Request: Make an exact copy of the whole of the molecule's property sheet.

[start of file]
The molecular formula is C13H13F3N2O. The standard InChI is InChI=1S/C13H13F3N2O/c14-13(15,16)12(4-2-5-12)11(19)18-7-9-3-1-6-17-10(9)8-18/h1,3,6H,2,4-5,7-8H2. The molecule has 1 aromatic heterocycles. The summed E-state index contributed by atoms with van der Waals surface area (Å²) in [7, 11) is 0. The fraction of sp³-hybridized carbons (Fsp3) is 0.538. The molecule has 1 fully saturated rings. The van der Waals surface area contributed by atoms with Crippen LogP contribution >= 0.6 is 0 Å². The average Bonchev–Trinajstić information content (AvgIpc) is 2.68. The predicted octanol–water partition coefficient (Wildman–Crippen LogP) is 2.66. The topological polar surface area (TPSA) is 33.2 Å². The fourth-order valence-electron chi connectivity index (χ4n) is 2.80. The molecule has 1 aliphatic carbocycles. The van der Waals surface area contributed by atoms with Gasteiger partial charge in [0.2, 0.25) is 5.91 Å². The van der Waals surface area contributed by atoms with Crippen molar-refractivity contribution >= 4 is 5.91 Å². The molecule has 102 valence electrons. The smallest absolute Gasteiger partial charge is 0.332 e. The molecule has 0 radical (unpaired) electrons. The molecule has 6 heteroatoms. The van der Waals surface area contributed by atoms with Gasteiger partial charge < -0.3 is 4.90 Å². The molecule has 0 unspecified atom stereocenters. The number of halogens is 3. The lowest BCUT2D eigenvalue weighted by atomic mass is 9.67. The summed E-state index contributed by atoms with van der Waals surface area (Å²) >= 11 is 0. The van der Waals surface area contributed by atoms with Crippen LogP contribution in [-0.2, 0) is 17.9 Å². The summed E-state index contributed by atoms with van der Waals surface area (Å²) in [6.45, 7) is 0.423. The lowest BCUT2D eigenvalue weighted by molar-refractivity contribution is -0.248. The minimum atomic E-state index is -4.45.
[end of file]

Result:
The molecular formula is C13H13F3N2O. The standard InChI is InChI=1S/C13H13F3N2O/c14-13(15,16)12(4-2-5-12)11(19)18-7-9-3-1-6-17-10(9)8-18/h1,3,6H,2,4-5,7-8H2. The molecule has 1 aromatic heterocycles. The summed E-state index contributed by atoms with van der Waals surface area (Å²) in [7, 11) is 0. The fraction of sp³-hybridized carbons (Fsp3) is 0.538. The molecule has 1 fully saturated rings. The van der Waals surface area contributed by atoms with Crippen LogP contribution >= 0.6 is 0 Å². The average Bonchev–Trinajstić information content (AvgIpc) is 2.68. The predicted octanol–water partition coefficient (Wildman–Crippen LogP) is 2.66. The topological polar surface area (TPSA) is 33.2 Å². The fourth-order valence-electron chi connectivity index (χ4n) is 2.80. The molecule has 1 aliphatic carbocycles. The van der Waals surface area contributed by atoms with Gasteiger partial charge in [0.2, 0.25) is 5.91 Å². The van der Waals surface area contributed by atoms with Crippen molar-refractivity contribution >= 4 is 5.91 Å². The molecule has 102 valence electrons. The smallest absolute Gasteiger partial charge is 0.332 e. The molecule has 0 radical (unpaired) electrons. The molecule has 6 heteroatoms. The van der Waals surface area contributed by atoms with Gasteiger partial charge < -0.3 is 4.90 Å². The molecule has 0 unspecified atom stereocenters. The number of halogens is 3. The lowest BCUT2D eigenvalue weighted by atomic mass is 9.67. The summed E-state index contributed by atoms with van der Waals surface area (Å²) >= 11 is 0. The van der Waals surface area contributed by atoms with Crippen LogP contribution in [-0.2, 0) is 17.9 Å². The summed E-state index contributed by atoms with van der Waals surface area (Å²) in [6.45, 7) is 0.423. The lowest BCUT2D eigenvalue weighted by molar-refractivity contribution is -0.248. The minimum atomic E-state index is -4.45.